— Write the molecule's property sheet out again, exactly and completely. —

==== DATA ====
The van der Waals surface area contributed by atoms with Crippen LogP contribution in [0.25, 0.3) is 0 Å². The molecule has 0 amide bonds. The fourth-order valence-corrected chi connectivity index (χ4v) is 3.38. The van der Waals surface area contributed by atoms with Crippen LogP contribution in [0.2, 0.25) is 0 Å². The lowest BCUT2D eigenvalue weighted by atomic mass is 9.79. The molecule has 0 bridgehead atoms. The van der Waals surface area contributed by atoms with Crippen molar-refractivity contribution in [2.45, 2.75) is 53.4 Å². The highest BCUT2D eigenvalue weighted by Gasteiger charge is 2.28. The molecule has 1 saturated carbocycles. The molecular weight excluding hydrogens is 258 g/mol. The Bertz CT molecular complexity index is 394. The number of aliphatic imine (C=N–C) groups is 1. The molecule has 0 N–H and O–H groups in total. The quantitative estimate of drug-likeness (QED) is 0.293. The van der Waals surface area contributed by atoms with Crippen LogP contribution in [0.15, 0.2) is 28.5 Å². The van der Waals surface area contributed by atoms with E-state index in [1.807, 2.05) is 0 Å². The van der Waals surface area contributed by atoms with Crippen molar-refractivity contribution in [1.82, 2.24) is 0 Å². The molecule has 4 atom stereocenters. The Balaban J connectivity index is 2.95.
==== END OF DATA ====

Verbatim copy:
The van der Waals surface area contributed by atoms with Crippen LogP contribution in [0.25, 0.3) is 0 Å². The molecule has 0 amide bonds. The fourth-order valence-corrected chi connectivity index (χ4v) is 3.38. The van der Waals surface area contributed by atoms with Crippen LogP contribution in [0.2, 0.25) is 0 Å². The lowest BCUT2D eigenvalue weighted by atomic mass is 9.79. The molecule has 0 bridgehead atoms. The van der Waals surface area contributed by atoms with Crippen molar-refractivity contribution in [2.45, 2.75) is 53.4 Å². The highest BCUT2D eigenvalue weighted by Gasteiger charge is 2.28. The molecule has 1 saturated carbocycles. The molecular weight excluding hydrogens is 258 g/mol. The Bertz CT molecular complexity index is 394. The number of aliphatic imine (C=N–C) groups is 1. The molecule has 0 N–H and O–H groups in total. The quantitative estimate of drug-likeness (QED) is 0.293. The van der Waals surface area contributed by atoms with Crippen LogP contribution in [0.15, 0.2) is 28.5 Å². The van der Waals surface area contributed by atoms with E-state index in [1.807, 2.05) is 0 Å². The van der Waals surface area contributed by atoms with Crippen molar-refractivity contribution in [1.82, 2.24) is 0 Å². The molecule has 4 atom stereocenters. The Balaban J connectivity index is 2.95.